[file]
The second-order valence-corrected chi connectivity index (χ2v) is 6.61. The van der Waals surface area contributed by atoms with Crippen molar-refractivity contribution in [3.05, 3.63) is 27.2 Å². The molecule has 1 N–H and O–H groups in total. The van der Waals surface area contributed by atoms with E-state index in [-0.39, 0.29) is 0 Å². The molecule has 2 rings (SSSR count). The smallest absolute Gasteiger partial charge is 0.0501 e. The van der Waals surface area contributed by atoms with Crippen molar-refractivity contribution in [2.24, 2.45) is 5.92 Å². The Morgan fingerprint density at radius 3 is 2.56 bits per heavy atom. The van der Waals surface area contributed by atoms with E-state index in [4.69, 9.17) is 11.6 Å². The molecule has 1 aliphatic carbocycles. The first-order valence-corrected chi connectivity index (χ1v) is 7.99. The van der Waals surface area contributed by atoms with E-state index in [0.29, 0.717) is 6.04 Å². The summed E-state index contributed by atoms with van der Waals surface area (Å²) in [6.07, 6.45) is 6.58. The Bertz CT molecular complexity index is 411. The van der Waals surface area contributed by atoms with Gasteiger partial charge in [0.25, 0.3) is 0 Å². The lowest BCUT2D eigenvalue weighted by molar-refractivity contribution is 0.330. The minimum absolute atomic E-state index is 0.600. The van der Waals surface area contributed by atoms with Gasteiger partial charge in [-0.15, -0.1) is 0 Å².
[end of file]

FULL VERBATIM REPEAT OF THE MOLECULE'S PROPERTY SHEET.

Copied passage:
The second-order valence-corrected chi connectivity index (χ2v) is 6.61. The van der Waals surface area contributed by atoms with Crippen molar-refractivity contribution in [3.05, 3.63) is 27.2 Å². The molecule has 1 N–H and O–H groups in total. The van der Waals surface area contributed by atoms with E-state index in [-0.39, 0.29) is 0 Å². The molecule has 2 rings (SSSR count). The smallest absolute Gasteiger partial charge is 0.0501 e. The van der Waals surface area contributed by atoms with Crippen molar-refractivity contribution in [2.24, 2.45) is 5.92 Å². The Morgan fingerprint density at radius 3 is 2.56 bits per heavy atom. The van der Waals surface area contributed by atoms with E-state index in [4.69, 9.17) is 11.6 Å². The molecule has 1 aliphatic carbocycles. The first-order valence-corrected chi connectivity index (χ1v) is 7.99. The van der Waals surface area contributed by atoms with E-state index in [0.29, 0.717) is 6.04 Å². The summed E-state index contributed by atoms with van der Waals surface area (Å²) in [6.07, 6.45) is 6.58. The Bertz CT molecular complexity index is 411. The van der Waals surface area contributed by atoms with Gasteiger partial charge in [0.25, 0.3) is 0 Å². The lowest BCUT2D eigenvalue weighted by molar-refractivity contribution is 0.330. The minimum absolute atomic E-state index is 0.600. The van der Waals surface area contributed by atoms with Gasteiger partial charge in [-0.15, -0.1) is 0 Å².